Coastal Post Online


April 2002

The Zany World of Politics

By Judy Borello

On March 19, I attended the meeting of the Marin County Board of Supervisors pertaining to the EAH affordable housing proposed for smack dab in the middle of the historical downtown area of Point Reyes Station.

I have always contended in this column that as right as the project appears to be, it is proposed for the wrong location. My contention is based upon the following thoughtful reasoning:

1) This project would gobble up all the remaining commercial property available for the town's future growth.

2) It would congest the town even more than it already is and add one-third to the town's population in one fell swoop.

3) Housing development of any kind, be it low-cost, mid-cost, or high-cost, should be built on the perimeters of the town, as was done with the Coast Guard Housing, which also was originally planned for the same land on which the proposed EAH project will be built.

4) The most important reason of all, the hillside that this project would sit on leaks like a sieve in winter when there is heavy rainfall. This could possibly inundate the village, creeks, and our most beloved Tomales Bay with effluent from the septic systems and leachfields due to the 100 toilets being flushed on an average of four to five times a day.

It would be a far better idea to give landowners some type of financial incentive to build second units with a signed agreement that the owners would keep the rents reasonable for working families. With this type of handling, the affordable housing problem would be spread out over all our small communities- Inverness, Olema, Marshall, Tomales, Bolinas, etc. -rather than a conglomerate which has accepted federal funds and which, more than likely, will not allow many locals to live there due to federal discrimination laws.

At the March 19 meeting at the Civic Center there were approximately 30 speakers with a 50-50 split of those for the project without reservation, and those of us with major concerns. The major concerns were the septic and run-off which could cause potential problems.

The female speaker, whose name I do not recall, whom I found to be most distasteful was from the League of Women Voters, an organization that previously assisted in conducting a vote here in Point Reyes Station at the Red Barn on the proposed project. When this speaker stated that seven thousand votes were counted and most were for the project, I was angered again, just as I was when I first heard this after the vote was taken. I spent hours at that Red Barn polling some of the voters, and found there were some from as far away as San Francisco, Sonoma County, Larkspur, San Rafael, and other locations. I felt taken then, as I do now, that Point Reyes Station, a little town of some 1,000 people, was raped by the hordes from "over the hill." If you lived in a hovel in San Francisco, wouldn't you just love to have an apartment renting for $500 in beautiful downtown Point Reyes Station by Tomales Bay? It was so indecent it just stunk, and most of the community-minded people thought so also.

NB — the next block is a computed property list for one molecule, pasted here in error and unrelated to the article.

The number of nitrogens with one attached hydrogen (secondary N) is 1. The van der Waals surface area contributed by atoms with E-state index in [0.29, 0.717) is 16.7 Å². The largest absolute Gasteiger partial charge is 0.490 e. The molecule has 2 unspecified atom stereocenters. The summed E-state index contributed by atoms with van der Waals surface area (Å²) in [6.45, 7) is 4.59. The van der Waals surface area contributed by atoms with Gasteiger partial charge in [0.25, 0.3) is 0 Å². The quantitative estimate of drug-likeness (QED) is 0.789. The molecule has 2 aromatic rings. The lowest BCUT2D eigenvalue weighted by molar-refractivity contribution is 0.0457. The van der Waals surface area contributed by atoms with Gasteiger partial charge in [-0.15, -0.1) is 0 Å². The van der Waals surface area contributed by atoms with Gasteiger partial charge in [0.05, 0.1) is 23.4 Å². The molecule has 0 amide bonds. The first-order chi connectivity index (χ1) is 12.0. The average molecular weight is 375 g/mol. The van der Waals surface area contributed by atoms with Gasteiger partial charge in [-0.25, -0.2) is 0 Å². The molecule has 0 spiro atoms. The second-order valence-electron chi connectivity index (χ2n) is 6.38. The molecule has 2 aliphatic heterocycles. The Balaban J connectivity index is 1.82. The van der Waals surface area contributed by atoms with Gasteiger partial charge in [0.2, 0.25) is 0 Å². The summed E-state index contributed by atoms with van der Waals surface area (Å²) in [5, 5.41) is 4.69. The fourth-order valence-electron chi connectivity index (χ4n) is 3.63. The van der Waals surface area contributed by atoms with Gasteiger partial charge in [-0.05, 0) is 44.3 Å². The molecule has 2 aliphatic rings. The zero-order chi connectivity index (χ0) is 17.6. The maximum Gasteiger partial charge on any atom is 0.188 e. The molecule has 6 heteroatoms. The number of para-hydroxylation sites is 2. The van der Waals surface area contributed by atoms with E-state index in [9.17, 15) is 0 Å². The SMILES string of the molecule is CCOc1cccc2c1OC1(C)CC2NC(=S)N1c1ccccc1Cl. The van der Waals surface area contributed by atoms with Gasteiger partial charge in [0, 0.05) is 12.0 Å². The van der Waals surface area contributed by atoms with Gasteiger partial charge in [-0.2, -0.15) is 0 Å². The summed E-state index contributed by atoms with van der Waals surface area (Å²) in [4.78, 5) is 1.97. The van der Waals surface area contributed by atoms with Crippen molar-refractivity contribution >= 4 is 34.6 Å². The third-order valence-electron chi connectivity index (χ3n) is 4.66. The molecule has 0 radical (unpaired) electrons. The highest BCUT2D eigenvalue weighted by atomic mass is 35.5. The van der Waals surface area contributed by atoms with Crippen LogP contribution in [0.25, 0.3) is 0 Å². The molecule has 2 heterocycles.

At the Supervisors' meeting, I was totally amused by the statements of Phil Fradkin, a history buff who has written books on the history of various places. I don't have his quote down perfectly, but he was literally accusing "us" (the people who had concerns about the project's septic issues), as being "Henny Pennys." If memory serves me correctly, at a meeting at the Dance Palace some years ago concerning the Grandi Building, this same history buff stood up and stated that he was for tearing down this most historical focal point in our town as he was scared to even walk near it because of the chance of a brick falling and hitting him on the head or injuring him in some way. Well, folks, if that isn't "Henny Penny," I don't know what is!

When Mila Caceres spoke, she mentioned the fact that it was a done deal before we ever got there, and this took a lot of courage on her part to say. I could hear guffaws from people seated behind me indicating they felt her statement was ridiculous. These "guffawers" must be either naive or just playing stupid, as it is a sad but well known fact that behind-closed-doors dealings is common among politicians. Sometimes it works for us, sometimes against us, depending upon what side of the fence we're on at the time. As a member of the general public, it is very disturbing to know that the politicians we have elected are merely patronizing us-letting us spill our guts at a public meeting when they have actually made their decision in regard to the issue way before hearing. Once in a while we may luck out by having undeniable proof in support of our position or a room filled with enough citizens that makes it impossible for the politicians to ignore such evidence and are forced to take heed since their political careers may be at stake.

All I can say is it's not over 'til it's over and the fat lady sings, because there are more hurdles to come and if this project does goes through, we will be able to congratulate ourselves for making sure that it is safe for our community. I will say that most of the people who are in favor of the housing project do care very much about our town and do not want it harmed. There are only a few who want this housing at any cost-be it financial or environmental.

P.S. Folks, go see Teatro Zimzanni playing near Pier 29 in the city, It's absolutely marvelous entertainment, food and fun! Totally Zany!



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